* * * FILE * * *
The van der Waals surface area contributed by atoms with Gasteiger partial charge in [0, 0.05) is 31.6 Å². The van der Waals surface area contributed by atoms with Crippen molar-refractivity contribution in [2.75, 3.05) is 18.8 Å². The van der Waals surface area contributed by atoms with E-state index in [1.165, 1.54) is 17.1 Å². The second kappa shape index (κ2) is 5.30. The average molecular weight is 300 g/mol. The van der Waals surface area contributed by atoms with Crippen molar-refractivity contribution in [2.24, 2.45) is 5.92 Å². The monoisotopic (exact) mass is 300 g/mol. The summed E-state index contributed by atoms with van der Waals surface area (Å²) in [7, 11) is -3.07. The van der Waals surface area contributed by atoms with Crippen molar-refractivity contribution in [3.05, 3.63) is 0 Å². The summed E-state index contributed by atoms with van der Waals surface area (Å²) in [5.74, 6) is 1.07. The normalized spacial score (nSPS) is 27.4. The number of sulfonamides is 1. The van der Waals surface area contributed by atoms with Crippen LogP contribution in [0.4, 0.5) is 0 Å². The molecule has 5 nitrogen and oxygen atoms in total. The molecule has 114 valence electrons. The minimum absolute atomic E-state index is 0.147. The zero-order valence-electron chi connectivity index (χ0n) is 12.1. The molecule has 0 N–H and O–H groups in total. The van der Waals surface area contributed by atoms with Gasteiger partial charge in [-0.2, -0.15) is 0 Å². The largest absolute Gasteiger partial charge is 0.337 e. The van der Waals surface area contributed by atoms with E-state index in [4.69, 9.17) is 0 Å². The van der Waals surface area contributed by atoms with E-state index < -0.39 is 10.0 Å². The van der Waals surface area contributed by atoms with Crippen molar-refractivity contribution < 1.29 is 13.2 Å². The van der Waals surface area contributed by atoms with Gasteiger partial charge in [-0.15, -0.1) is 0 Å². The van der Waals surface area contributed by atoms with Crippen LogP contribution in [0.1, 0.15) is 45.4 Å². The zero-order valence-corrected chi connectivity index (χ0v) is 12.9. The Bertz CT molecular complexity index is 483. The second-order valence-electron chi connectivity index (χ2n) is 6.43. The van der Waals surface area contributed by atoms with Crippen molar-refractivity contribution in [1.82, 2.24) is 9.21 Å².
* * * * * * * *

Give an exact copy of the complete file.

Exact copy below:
The van der Waals surface area contributed by atoms with Gasteiger partial charge in [0, 0.05) is 31.6 Å². The van der Waals surface area contributed by atoms with Crippen molar-refractivity contribution in [2.75, 3.05) is 18.8 Å². The van der Waals surface area contributed by atoms with E-state index in [1.165, 1.54) is 17.1 Å². The second kappa shape index (κ2) is 5.30. The average molecular weight is 300 g/mol. The van der Waals surface area contributed by atoms with Crippen molar-refractivity contribution in [2.24, 2.45) is 5.92 Å². The monoisotopic (exact) mass is 300 g/mol. The summed E-state index contributed by atoms with van der Waals surface area (Å²) in [7, 11) is -3.07. The van der Waals surface area contributed by atoms with Crippen molar-refractivity contribution in [3.05, 3.63) is 0 Å². The summed E-state index contributed by atoms with van der Waals surface area (Å²) in [5.74, 6) is 1.07. The normalized spacial score (nSPS) is 27.4. The number of sulfonamides is 1. The van der Waals surface area contributed by atoms with Crippen LogP contribution in [0.4, 0.5) is 0 Å². The molecule has 5 nitrogen and oxygen atoms in total. The molecule has 114 valence electrons. The minimum absolute atomic E-state index is 0.147. The zero-order valence-electron chi connectivity index (χ0n) is 12.1. The molecule has 0 N–H and O–H groups in total. The van der Waals surface area contributed by atoms with Gasteiger partial charge in [-0.2, -0.15) is 0 Å². The largest absolute Gasteiger partial charge is 0.337 e. The van der Waals surface area contributed by atoms with E-state index in [4.69, 9.17) is 0 Å². The van der Waals surface area contributed by atoms with E-state index < -0.39 is 10.0 Å². The van der Waals surface area contributed by atoms with Crippen molar-refractivity contribution < 1.29 is 13.2 Å². The van der Waals surface area contributed by atoms with Gasteiger partial charge in [-0.15, -0.1) is 0 Å². The van der Waals surface area contributed by atoms with Crippen LogP contribution in [0.1, 0.15) is 45.4 Å². The zero-order valence-corrected chi connectivity index (χ0v) is 12.9. The Bertz CT molecular complexity index is 483. The second-order valence-electron chi connectivity index (χ2n) is 6.43. The van der Waals surface area contributed by atoms with Crippen molar-refractivity contribution in [1.82, 2.24) is 9.21 Å².